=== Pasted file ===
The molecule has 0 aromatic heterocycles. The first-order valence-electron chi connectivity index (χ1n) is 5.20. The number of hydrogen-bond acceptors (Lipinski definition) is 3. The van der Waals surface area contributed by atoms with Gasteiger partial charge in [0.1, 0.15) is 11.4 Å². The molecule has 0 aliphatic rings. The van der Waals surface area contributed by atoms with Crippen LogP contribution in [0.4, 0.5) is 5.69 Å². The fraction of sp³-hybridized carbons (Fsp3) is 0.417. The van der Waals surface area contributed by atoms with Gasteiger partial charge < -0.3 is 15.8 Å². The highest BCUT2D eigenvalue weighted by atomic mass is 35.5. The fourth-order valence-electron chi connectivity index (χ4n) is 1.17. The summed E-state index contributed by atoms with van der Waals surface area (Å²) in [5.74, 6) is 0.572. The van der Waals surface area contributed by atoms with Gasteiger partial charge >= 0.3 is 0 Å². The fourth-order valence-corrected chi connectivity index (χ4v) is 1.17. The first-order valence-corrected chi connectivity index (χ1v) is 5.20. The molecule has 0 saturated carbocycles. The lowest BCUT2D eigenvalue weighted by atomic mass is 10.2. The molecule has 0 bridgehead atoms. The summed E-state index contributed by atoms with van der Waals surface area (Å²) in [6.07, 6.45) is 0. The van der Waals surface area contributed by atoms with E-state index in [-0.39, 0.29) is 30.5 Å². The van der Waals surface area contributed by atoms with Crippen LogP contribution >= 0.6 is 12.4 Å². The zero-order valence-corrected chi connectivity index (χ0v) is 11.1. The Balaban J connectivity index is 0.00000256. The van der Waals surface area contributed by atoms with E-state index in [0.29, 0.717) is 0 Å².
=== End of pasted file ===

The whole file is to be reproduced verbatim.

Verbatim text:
The molecule has 0 aromatic heterocycles. The first-order valence-electron chi connectivity index (χ1n) is 5.20. The number of hydrogen-bond acceptors (Lipinski definition) is 3. The van der Waals surface area contributed by atoms with Gasteiger partial charge in [0.1, 0.15) is 11.4 Å². The molecule has 0 aliphatic rings. The van der Waals surface area contributed by atoms with Crippen LogP contribution in [0.4, 0.5) is 5.69 Å². The fraction of sp³-hybridized carbons (Fsp3) is 0.417. The van der Waals surface area contributed by atoms with Gasteiger partial charge < -0.3 is 15.8 Å². The highest BCUT2D eigenvalue weighted by atomic mass is 35.5. The fourth-order valence-electron chi connectivity index (χ4n) is 1.17. The summed E-state index contributed by atoms with van der Waals surface area (Å²) in [5.74, 6) is 0.572. The van der Waals surface area contributed by atoms with Gasteiger partial charge >= 0.3 is 0 Å². The fourth-order valence-corrected chi connectivity index (χ4v) is 1.17. The first-order valence-corrected chi connectivity index (χ1v) is 5.20. The molecule has 0 saturated carbocycles. The lowest BCUT2D eigenvalue weighted by atomic mass is 10.2. The molecule has 0 bridgehead atoms. The summed E-state index contributed by atoms with van der Waals surface area (Å²) in [6.07, 6.45) is 0. The van der Waals surface area contributed by atoms with E-state index in [-0.39, 0.29) is 30.5 Å². The van der Waals surface area contributed by atoms with Crippen LogP contribution >= 0.6 is 12.4 Å². The zero-order valence-corrected chi connectivity index (χ0v) is 11.1. The Balaban J connectivity index is 0.00000256. The van der Waals surface area contributed by atoms with E-state index in [0.29, 0.717) is 0 Å².